I’ve eaten at many places outside of the US where the servers are paid a flat hourly wage. The service is generally poor. This is especially true at low and mid-tier establishments.

  • Jason

    FYI In the US you are supposed to tip bus and taxi drivers

  • Andrew

    By not tipping in restaurants where servers depend on tips to make a living, you are being inconsiderate of their welfare and are effectively saying you do not value their services. If the servers were paid a higher hourly wage to compensate, the overall price of food at the restaurant would go up to match that which they would have otherwise made in tips. No one way is really much better than the other, it’s a preference. However, by either giving a tip in the latter case or by not giving a tip in the former case (the usual way it is in America) you are insulting the server.

    • http://www.facebook.com/e92m3 Alex Park

      there’s enough people in the workforce who would be willing to work for minimum wage and try to keep their minimum wage paying job. what if your employee doesn’t perform well? FIRE THEM.
      I was born and raised in Korea and in Korea, there’s no tipping, but servers at restaurants provide much much better service than most restaurants in North America.

  • Varun

    No Objections.. at all!!

  • Jason D.

    I was just in Italy. My first time in Europe overall. I was there for 10 days with my wife. Eat out every night. One thing we found almost without exception was that the service sucked. No one ever bothers to come by and ask how you are doing, like happens every time in the U.S., and the service was slow everywhere. If there is no tip than where is the incentive for them? I like our system better in the U.S..

    • Federico

      US citizens should really get well informed about foreign countries before going in there and expect and pretend everything it’s like America. It is not.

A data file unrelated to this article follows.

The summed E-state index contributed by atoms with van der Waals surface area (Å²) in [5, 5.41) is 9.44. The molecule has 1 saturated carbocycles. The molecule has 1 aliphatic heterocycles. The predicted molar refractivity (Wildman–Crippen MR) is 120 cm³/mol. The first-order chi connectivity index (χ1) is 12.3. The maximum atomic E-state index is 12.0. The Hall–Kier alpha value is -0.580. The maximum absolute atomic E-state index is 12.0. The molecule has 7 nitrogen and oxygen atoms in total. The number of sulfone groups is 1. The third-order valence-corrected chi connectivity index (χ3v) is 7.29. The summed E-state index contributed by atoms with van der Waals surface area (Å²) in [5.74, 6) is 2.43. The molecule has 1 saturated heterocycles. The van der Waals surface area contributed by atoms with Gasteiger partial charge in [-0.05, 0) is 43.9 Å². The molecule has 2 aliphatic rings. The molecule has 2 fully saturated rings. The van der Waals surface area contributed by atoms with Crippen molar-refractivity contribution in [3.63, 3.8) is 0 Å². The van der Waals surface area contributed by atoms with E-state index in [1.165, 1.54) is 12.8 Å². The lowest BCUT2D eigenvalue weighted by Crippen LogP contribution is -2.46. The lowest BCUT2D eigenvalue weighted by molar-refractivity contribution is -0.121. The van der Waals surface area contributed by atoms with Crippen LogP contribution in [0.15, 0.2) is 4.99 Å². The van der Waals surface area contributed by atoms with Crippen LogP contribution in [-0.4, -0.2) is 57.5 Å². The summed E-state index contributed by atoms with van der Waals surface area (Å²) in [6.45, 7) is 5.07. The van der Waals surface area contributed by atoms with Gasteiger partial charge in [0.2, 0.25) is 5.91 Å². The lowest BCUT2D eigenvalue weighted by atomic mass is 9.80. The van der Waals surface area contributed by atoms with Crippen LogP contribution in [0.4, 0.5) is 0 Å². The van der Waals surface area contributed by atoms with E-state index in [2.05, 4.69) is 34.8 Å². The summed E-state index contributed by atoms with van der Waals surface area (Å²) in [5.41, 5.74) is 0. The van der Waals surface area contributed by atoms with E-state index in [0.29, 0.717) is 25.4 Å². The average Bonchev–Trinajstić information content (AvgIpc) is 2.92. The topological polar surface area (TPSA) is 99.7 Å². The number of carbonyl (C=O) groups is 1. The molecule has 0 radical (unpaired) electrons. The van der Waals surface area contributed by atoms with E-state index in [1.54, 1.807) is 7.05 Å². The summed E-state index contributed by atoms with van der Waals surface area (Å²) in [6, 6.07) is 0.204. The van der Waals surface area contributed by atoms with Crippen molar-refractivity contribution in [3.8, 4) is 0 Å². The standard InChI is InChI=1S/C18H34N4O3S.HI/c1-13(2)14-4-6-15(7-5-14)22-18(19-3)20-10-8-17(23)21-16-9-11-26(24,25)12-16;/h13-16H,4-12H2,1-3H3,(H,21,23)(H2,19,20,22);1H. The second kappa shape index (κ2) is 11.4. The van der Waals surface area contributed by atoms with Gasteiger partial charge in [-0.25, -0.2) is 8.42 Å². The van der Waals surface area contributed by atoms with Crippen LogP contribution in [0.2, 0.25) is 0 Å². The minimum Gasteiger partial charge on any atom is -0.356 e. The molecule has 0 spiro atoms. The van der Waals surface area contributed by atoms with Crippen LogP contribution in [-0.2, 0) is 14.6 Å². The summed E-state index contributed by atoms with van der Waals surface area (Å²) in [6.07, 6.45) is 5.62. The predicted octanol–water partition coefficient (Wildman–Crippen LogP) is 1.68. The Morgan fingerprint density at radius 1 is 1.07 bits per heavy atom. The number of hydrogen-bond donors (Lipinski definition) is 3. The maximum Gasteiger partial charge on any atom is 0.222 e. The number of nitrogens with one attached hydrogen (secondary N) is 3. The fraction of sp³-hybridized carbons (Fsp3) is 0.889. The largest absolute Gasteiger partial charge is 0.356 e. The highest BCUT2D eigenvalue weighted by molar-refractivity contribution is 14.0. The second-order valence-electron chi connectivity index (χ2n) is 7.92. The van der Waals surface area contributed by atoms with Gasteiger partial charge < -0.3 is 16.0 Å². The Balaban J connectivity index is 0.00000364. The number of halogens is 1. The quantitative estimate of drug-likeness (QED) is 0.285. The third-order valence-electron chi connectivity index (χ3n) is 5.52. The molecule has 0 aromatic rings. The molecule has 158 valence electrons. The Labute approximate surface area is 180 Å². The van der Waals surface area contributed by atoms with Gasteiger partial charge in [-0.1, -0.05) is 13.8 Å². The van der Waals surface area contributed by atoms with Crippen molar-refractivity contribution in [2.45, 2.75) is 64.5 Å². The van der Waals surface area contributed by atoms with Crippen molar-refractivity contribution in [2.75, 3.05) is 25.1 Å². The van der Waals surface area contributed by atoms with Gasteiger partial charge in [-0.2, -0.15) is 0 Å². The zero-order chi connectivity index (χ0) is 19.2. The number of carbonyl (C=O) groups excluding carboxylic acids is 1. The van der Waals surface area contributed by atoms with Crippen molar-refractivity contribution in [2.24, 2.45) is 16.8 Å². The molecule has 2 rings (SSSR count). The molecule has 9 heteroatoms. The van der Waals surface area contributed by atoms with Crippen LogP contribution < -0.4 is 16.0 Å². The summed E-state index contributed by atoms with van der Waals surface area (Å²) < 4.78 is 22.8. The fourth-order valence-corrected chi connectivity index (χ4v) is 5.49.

In Italy it’s NOT polite to come to bother you every 2 minutes and asking you how you are doing. Or bring you the check. Or keeping talking to you. You are meant to ask if you have to say something. I’m from Italy, I live in the US and honestly I hate the service in the US because I simply don’t like they keep me asking things and coming to me every 2 minutes, and no – i’m not done with that, I’m just eating slowly because that is how it’s meant to be – but I’m fine with that, because it is not my country, it’s not my culture and I’m the foreigner here and I don’t keep complaining about other’s culture, I accept it.

      In general, if you are nice and humble, you get very good service in Italy. If you are not, you get a very bad one.

    • http://www.facebook.com/masterkain Claudio Poli

      because the waiters here don’t know english ;)

  • Merlin

    The service in U.S. is far better than anywhere in Europe. Checkmate.

    • http://www.facebook.com/profile.php?id=609015520 Andrew McGrath

      Yeah…well the beer is better in Europe. DOUBLE CHECKMATE!!

      I’m honestly not from Europe, but i wouldn’t agree that the service is better in the US. I would say its much the same to be honest.

      • KurriKanadian Steve

        I’m starting to feel sorry for the hospitality staff with creepy smiles who hover around to top up my glass of water or cup of coffee.

    • @WalkerIan

      What about it Asia. where their service surpasses everything and there is zero expectation for tips? Uncheckmate Merlin.

  • b


    > Tipping doesn’t make any sense to me. That’s probably because I come from Europe

    You are probably talking about Italy. However, the situation in Europe is a bit more diverse than that: while in Germany, Austria, Hungary etc. a tip of up to 10% is commonplace, in other countries it is not expected or might even be seen as an insult.


    In my experience there is both good and bad service, no matter the tipping system.

  • http://twitter.com/chuggid Laird Nelson
    • http://www.facebook.com/charles.mamon Chuck Mamon

      holy crap the US government taxes your tips?! there are many countries around the world where tipping is under the table

  • http://www.facebook.com/profile.php?id=609015520 Andrew McGrath

    Finally someone put this into writing! I HATE TIPS!